Can I do this...Wireless router -> wireless router -> wired computers?

Discussion in 'Wireless Internet' started by TeleTech, Jul 8, 2004.

  1. TeleTech

    TeleTech Guest


    I'm not sure what the correct term is for what I am trying to accomplish.
    (Hub, router, bridge, etc?)

    Rather than running a cable to connect one wired hub to another wired hub
    in a different room, I would like to make the link between the two hubs
    wireless; the computers connected to either hub will use UTP ethernet

    I have a 2wire HomePortal 1000HW which apparently has wireless
    capabilities built-in.

    Here's a crude diagram:

    HomePortal----UTP---hub----several UTPs to computers
    | <-wireless link
    Wireless Hub---------several UTPs to computers

    Can something like a Netgear MR814v2 accomplish this? I see that it has
    an antenna, and it has 4 jacks for ethernet connections. Can this thing
    "talk" to my HomePortal 1000HW?

    Thanks in advance for your help.
    TeleTech, Jul 8, 2004
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  2. TeleTech

    Lucas Tam Guest

    Wirless Distribution System (WDS) or Wirless Link... or a variety of other

    Linksys, Dlink, and several other APs support this feature - but you should
    use routers/aps of the same brand.
    Lucas Tam, Jul 8, 2004
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  3. TeleTech

    Ron Bandes Guest

    It's unlikely that this will work. What you're trying to setup is a
    wireless bridge. The problem is that there is no standard for a wireless
    bridge, so you must use devices that use the same bridging scheme. While
    there have been some posts about doing this between brands, the only way to
    be really sure is to use models that are documented to work together. Even
    within a brand, not all devices will do this.

    Assuming that there is also an Internet connection to the HomePortal that
    you didn't show, you could replace the HomePortal with a wireless router
    that supports wireless bridging, and in place of the "wireless hub" put an
    access point that will bridge with the router and an Ethernet switch (APs
    usually have only one Ethernet jack). For security and performance reasons,
    use a switch and not a hub. If you go this route with new equipment, buy
    802.11g router and AP; they'll give you more LAN performance and security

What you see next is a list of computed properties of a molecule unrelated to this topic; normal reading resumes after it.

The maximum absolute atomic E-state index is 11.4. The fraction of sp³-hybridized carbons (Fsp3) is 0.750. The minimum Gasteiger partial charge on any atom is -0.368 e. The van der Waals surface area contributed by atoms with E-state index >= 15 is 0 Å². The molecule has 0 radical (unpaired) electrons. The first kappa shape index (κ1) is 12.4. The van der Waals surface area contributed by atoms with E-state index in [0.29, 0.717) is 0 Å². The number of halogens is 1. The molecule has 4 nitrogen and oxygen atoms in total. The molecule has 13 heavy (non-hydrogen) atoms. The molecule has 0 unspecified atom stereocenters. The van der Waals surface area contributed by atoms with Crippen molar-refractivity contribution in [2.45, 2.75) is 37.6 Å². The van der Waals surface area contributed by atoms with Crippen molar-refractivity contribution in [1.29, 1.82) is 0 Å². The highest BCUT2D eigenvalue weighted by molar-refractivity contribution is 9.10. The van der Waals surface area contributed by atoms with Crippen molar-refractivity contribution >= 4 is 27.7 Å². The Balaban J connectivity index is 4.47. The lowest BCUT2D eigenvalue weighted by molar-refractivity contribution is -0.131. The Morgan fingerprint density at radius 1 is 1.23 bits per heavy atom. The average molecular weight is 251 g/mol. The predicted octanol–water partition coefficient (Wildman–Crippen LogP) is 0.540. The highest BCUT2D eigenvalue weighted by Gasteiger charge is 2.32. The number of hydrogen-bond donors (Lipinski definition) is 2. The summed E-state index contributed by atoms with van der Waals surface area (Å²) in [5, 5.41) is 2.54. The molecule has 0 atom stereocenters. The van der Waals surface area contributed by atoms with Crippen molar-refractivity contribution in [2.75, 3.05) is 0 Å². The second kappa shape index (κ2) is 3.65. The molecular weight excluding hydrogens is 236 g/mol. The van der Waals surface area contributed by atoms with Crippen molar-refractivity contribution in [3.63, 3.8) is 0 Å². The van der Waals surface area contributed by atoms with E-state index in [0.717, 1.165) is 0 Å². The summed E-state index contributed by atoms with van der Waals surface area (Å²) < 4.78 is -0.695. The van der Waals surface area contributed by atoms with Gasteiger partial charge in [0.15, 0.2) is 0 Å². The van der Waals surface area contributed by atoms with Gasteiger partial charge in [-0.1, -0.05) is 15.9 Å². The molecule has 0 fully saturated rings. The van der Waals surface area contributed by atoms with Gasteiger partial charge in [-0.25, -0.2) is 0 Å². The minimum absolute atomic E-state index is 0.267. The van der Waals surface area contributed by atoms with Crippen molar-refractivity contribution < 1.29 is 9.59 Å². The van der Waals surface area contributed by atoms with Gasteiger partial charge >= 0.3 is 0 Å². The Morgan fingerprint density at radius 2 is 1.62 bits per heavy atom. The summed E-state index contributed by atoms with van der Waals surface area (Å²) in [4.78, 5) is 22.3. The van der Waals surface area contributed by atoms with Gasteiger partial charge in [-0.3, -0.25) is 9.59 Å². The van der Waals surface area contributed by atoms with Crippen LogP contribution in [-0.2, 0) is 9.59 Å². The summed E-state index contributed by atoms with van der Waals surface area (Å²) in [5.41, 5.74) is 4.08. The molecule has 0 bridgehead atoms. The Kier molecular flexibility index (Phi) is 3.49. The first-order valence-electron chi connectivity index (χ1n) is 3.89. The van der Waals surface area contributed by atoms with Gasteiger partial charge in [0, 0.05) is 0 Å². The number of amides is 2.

than 802.11b and they'll cost about the same.

    Ron Bandes, CCNP, CTT+, etc.
    Ron Bandes, Jul 8, 2004
  4. Hub: Repeats everything that goes in one port, out all the other

    Bridge: Checks if the MAC address of the destination is on either side
    of the bridge. If on the opposite side, the bridge passes the
    packets. If on the same side, no traffic goes across the bridge. The
    bridge can be a transition between different media types and speeds.
    For example:
    DSL <--> ethernet
    wireless <--> ethernet
    fiber <--> 100baseT
    10/100baseT <--> Gigabit ethernet

    Switch: Same as a bridge but with 3 or more ports.

    Router: Glues two networks together at the IP level (layer 3). One
    network is your home LAN (local area network), the other is the
    greater internet.
    You're about to have a big problem. I'll assume that on each side of
    this wireless link, you will have more than one computah. That means
    that a switch will need to pass more than one MAC address through the
    wireless link. If you install a common access point at one end, and a
    generic client radio at the other, the client radio will usually only
    pass one MAC address. This will cause problems.

    In the past, it required that both radios were identical. For
    example, the Linksys WAP11 and DLink DWL-900AP+ will both pass 32 MAC
    address and would work well for glueing together your radio link.

    Recently, a class of "transparent bridge" radios has appeared designed
    to do exactly what you're trying to accomplish. The Linksys WET11 and
    DLink DWL-810 (or DWL-G810) wireless bridges will pass more than one
    MAC address. They also do not require that you use an identical radio
    at the other end. You can use a common access point.


    Looks like the WET11 is no longer on the Linksys web pile. Replaced
    by the WET54GS5. $150/ea. ARGH!

    There are probably other models available.
    Yep, with a somewhat higher power level than previous incantations.
    No. Access points do not talk to other access points.
    Jeff Liebermann, Jul 8, 2004
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